Beef O’Brady’s opening next month in West Melbourne and Viera
Beef O’Brady’s fans, get ready. Just in time for football season, you’ll soon have two new Brevard options when it comes to this Florida-born, family friendly, sports-themed restaurant.
By the end of September, the Beef’s count in Brevard should grow from seven to nine, with a new restaurant set to open in West Melbourne and a completely revamped one reopening in Viera.
With more than 200 locations in 23 states, Beef O’Brady’s is one of the fastest growing kid-friendly restaurants in the country, according to its website. It started in 1985 in Brandon, offering good food at reasonable prices and lots of TVs to keep sports fans occupied.
After spending most of his career in the gasoline business, Summit Shah was looking at restaurants to invest in when the Beef O’Brady’s at 2825 Garden St., Titusville, became available in 2014.
“We bought it, remodeled it, and were able to get the sales up,” Shah said. “It’s been going well.”
So well, in fact, that when a second opportunity became available, he opened another Beef’s in north Brevard, this one a free-standing at 3745 Curtis Blvd., Port St. John, in 2018.
“I said I would never build a restaurant,” he said. “But I did in Port St. John.”
That restaurant set the opening year record in sales, resulting in Training Star and Developer of the Year awards at Beef O’ Brady’s annual rewards retreat.
The West Melbourne restaurant should open in mid-September, bringing 23 new jobs to the community. The new Beef’s is in a building formerly occupied by Tree of Life Cuban and the Mighty Mushroom.
It’s a big restaurant, with 172 seats inside and out, and 40 HD televisions.
The Titusville restaurant has been completely renovated, and the Port St. John location is brand new. The West Melbourne Beef’s will follow suit, with an updated, fresh look.
“It is really great food,” Shah said, “and a great atmosphere.”
It’s also a great value. A family of four can dine there (minus cocktails) for less than $40.
As is with tradition with Beef O’Brady’s across the county, Shah said, the West Melbourne restaurant will be a good community partner, hosting fundraisers and welcoming sports teams after games and families for a night out.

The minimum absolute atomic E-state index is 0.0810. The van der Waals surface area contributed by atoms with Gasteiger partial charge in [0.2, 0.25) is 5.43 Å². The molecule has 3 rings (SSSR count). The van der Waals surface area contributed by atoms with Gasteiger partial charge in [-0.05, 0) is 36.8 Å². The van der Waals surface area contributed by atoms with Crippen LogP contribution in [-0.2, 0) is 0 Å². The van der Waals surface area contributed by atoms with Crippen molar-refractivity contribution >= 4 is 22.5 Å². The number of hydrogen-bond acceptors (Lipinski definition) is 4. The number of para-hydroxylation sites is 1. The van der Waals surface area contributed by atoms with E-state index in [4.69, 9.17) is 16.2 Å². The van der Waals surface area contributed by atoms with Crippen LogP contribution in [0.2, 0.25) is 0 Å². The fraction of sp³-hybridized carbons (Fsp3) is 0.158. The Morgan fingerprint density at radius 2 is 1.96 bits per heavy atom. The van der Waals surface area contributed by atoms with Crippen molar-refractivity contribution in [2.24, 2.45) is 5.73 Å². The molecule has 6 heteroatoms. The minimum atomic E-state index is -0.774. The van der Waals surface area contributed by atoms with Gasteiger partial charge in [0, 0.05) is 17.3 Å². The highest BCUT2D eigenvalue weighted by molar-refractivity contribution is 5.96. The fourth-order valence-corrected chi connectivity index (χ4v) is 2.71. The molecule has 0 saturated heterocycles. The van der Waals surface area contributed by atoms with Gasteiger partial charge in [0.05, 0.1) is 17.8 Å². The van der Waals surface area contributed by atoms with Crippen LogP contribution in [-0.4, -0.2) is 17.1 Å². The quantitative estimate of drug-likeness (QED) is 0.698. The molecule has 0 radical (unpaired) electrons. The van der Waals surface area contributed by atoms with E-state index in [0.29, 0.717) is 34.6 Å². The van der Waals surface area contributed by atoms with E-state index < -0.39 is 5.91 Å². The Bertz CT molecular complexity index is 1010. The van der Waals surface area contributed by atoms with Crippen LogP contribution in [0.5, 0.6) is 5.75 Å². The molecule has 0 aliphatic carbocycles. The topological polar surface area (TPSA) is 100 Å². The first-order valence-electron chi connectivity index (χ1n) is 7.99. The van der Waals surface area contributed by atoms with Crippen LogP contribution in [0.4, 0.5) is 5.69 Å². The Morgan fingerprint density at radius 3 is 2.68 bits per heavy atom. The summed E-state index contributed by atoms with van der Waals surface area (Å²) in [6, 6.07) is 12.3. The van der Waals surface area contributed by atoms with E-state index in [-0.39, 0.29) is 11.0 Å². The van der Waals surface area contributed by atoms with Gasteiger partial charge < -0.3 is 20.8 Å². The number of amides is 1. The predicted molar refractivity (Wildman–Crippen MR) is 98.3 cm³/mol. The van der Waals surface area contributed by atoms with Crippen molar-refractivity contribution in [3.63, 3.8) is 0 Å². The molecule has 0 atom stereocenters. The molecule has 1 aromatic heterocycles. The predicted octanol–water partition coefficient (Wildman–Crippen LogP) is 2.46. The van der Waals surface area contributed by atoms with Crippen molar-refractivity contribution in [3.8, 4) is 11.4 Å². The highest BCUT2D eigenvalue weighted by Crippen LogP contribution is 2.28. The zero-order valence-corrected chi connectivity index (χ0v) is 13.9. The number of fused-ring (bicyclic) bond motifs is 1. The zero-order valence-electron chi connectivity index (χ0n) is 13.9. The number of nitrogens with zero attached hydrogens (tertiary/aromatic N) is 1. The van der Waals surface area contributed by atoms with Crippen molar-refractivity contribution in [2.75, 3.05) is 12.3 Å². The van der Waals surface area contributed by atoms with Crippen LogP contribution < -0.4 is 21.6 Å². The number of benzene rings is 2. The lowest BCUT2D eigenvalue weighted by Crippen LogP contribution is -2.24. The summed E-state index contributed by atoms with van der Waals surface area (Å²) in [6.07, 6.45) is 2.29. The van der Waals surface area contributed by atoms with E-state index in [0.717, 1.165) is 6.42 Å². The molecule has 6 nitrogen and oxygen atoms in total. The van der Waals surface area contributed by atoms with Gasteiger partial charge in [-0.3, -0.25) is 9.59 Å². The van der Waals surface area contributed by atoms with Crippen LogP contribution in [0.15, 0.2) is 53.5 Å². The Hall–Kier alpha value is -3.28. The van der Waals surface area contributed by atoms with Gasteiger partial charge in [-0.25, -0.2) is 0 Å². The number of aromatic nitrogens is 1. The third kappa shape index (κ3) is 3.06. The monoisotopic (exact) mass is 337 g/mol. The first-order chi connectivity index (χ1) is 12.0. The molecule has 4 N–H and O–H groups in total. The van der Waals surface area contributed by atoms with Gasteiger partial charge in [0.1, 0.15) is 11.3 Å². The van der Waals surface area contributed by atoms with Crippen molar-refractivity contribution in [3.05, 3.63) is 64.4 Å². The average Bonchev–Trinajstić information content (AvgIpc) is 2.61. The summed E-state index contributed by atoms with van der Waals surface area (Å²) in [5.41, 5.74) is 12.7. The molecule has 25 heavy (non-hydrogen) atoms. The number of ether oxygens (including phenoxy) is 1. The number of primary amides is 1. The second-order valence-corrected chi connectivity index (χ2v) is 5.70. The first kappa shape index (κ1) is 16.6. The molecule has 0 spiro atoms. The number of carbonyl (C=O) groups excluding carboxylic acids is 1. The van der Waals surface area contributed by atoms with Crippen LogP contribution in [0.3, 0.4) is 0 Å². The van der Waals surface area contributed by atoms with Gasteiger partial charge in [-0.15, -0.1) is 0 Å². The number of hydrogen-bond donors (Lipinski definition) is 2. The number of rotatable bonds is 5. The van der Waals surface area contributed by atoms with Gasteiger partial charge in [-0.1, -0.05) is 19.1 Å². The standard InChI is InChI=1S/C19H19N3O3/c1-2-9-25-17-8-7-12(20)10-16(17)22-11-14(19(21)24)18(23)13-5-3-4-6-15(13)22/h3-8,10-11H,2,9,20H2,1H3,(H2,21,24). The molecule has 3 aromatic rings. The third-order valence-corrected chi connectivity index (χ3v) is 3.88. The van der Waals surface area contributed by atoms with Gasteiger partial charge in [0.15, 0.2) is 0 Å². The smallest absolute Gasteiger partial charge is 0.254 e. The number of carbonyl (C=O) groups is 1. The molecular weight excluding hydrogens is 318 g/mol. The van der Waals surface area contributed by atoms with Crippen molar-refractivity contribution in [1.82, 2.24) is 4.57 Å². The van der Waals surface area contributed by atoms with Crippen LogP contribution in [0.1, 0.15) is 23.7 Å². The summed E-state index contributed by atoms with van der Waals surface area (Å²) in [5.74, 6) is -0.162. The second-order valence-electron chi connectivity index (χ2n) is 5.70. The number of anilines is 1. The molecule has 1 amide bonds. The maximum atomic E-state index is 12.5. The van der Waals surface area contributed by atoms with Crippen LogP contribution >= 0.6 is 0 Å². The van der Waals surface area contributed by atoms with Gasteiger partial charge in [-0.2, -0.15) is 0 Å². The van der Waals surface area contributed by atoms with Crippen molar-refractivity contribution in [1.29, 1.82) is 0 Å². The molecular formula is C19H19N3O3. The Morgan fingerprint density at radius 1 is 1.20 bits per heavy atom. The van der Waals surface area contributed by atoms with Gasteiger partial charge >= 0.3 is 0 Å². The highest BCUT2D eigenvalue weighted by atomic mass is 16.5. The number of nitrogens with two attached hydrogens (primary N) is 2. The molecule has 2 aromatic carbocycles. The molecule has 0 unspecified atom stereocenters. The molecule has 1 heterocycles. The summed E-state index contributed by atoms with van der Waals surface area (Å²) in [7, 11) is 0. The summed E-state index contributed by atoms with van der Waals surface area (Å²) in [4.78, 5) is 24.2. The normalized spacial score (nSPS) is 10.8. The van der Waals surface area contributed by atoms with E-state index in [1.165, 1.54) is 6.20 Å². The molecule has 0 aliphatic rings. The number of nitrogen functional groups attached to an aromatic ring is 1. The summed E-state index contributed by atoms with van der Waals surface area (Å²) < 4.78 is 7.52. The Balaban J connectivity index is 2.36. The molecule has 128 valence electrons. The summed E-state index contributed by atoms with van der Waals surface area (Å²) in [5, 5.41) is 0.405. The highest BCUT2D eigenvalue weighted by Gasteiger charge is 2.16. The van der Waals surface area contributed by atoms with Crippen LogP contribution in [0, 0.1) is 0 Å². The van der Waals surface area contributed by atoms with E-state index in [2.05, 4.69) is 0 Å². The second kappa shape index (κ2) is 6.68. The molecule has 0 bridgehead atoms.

The Beef O’Brady’s at the corner of Viera Boulevard and Murrell Road was one of the first in the county, and at almost 20, it was beginning to show its age when it closed in December 2018.
The new owners began renovations on the location, which is at the east end of a shopping center now occupied by Earth Fare, in April.
“When we went in there originally, we were just going to change a few things,” said Trista Lowman, who is partnering at the restaurant with her husband John Lowman and Joe Baker, who also owns the Beef’s on Lake Washington Road.
“But we decided to gut the entire thing, from top to bottom,” Trista Lowman said.
Guests will hardly recognize the place when it reopens in early- to mid-September.
“We cut out the front windows and added a roll-up garage door, so that will incorpporate the outdoor and indoor,” she said. “There will be a bunch of tables and chairs outside. We will put up a sunshade sail as well.”
A half wall will divide the bar area from the dining room. The game room is gone, but there will be a Golden Tees video golf game.
The inside of the restaurant remains the same size, but the outdoor seating brings the restaurant’s capacity to 150. The additional seating made it possible to get a full liquor license, so the Viera Beef’s will no longer be limited to beer and wine sales.
The Lowman’s own a construction, subcontracting and roofing company, but they’re not new to Beef’s.
Trista has worked for Barker at Lake Washington for more than 10 years, waitressing and bartending.
“That’s why it wasn’t scary for me to jump into it, because I’ve known it for so long,” she said.
Lowman and Shah both talked about the new menus with healthier options, along with the lighter, brighter dining rooms. But the friendly, welcoming atmosphere is what makes Beef O’Brady’s successful.
“Customers, we consider almost family,” Lowman said. “It’s so much more than turning a table and getting a tip. It goes much deeper than that.”